I am trying to make a multiple linear regression model.

I have a hypothesis that $x$ is a significant predictor of $y$ but only when $x > 0.5$ ($x$ ranges from -2 to + 2).

Is it acceptable to make a dummy variable $x_{Dum}$ for when $x > 0.5$ and from there create an interaction term $x_{Dum}\cdot x$ in the model? I am very new to statistics, and have no formal training, but my thinking was that this would create the model in a way where the effect of $x$ is only attributed when $x$ is greater than $0.5$.

Is this an acceptable way, or should I try and apply some sort of other transformation to my $x$ variable?


1 Answer 1


The interaction term you propose would give you a predictor that is 0 for values of $x$ less than or equal to 0.5 and equal to $x$ for values above that. In principle there's nothing wrong with that formulation of a predictor variable in your regression.

That wouldn't, however, test your hypothesis that "$x$ is a significant predictor of $y$ but only when $x > 0.5$." For that you would have to compare models with and without that restriction.

I would suggest some other approaches. Unless you have solid theoretical reasons for the cutoff value of 0.5, you might be better off letting the data tell you whether there is some change in the relationship between $x$ and $y$ near there. One is to do a change-point analysis, on which there are 200 questions on this site. Another would be to use more flexible splines to model $x$ in your regression, to allow for (and potentially discover) a non-linear relationship between $x$ and $y$.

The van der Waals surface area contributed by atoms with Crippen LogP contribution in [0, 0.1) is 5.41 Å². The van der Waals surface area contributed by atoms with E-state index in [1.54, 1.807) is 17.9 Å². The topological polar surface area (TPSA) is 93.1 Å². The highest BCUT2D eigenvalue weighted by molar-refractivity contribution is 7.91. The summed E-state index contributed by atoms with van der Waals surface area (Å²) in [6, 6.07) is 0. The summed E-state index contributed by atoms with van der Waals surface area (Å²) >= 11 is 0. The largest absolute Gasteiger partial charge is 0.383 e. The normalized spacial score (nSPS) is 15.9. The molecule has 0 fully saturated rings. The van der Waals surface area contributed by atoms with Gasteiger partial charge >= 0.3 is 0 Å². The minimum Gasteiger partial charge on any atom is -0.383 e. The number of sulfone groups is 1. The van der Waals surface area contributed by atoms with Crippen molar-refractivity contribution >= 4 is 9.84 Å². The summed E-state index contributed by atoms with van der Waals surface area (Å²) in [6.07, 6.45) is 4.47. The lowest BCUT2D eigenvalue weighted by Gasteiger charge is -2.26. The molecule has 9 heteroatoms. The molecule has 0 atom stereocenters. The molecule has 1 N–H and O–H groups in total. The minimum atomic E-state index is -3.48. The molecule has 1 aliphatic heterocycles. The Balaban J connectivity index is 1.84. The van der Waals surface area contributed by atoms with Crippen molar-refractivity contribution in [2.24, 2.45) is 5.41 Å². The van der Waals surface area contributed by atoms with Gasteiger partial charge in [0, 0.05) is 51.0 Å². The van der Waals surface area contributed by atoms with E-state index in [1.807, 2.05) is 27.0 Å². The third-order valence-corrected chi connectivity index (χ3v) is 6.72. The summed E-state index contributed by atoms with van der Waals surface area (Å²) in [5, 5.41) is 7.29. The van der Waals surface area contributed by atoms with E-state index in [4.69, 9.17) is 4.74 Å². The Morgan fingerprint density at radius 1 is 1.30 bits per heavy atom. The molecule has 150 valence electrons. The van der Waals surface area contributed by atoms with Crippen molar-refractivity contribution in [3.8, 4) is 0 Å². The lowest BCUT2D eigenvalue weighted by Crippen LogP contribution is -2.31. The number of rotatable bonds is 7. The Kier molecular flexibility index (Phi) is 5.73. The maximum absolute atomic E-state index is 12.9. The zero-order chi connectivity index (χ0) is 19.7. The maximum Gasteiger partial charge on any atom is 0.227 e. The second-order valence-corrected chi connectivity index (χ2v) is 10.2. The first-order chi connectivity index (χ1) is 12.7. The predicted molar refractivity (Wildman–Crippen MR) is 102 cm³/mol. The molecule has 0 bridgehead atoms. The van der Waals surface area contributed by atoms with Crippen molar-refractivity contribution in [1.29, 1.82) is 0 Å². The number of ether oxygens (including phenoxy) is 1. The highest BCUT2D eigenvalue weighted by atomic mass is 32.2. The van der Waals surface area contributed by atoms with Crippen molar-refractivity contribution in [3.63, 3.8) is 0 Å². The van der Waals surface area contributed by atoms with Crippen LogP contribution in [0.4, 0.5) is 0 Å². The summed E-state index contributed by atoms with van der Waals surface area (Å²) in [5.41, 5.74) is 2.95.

If your study is important enough to do, it should be important enough to do the analysis well, too. As you are new to statistics it would be good to get the help of someone experienced in statistical analysis who can serve as your guide. It's certainly possible to get by without formal academic training in statistics if you have a solid background in probability, but without a guide you risk going down a lot of roads to nowhere.

  • $\begingroup$ Thank you, I came up with the $x > 0.5 $ cut off by making a simple line graph that was the cumulative value of $y$ plotted against $x$ sorted from lowest to highest. The graph slopped upwards until $x=0.5$ and sloped downwards from that point on. That is why I am trying to model that relationship (among some other variables) in a linear regression model. I will read into change-point and splines. Is the way I initially constructed my analysis with the cumulative value of $y$ vs $x$ a reasonable starting point? $\endgroup$
    – crams
    Jan 15, 2020 at 16:30
  • $\begingroup$ @crams it's always good to look at your data first instead of modeling blindly. When you use what you see to choose the cutoff point, however, then the assumptions underlying statistical tests no longer hold. So if you used the visually identified cutoff of 0.5 to formulate a predictor, p values and confidence intervals for the subsequent regression wouldn't be correct. Having identified an apparent non-linearity between $x$ and $y$ supports using something like splines, for which there are reliable statistical tests along with other variables in your model. $\endgroup$
    – EdM
    Jan 15, 2020 at 16:38

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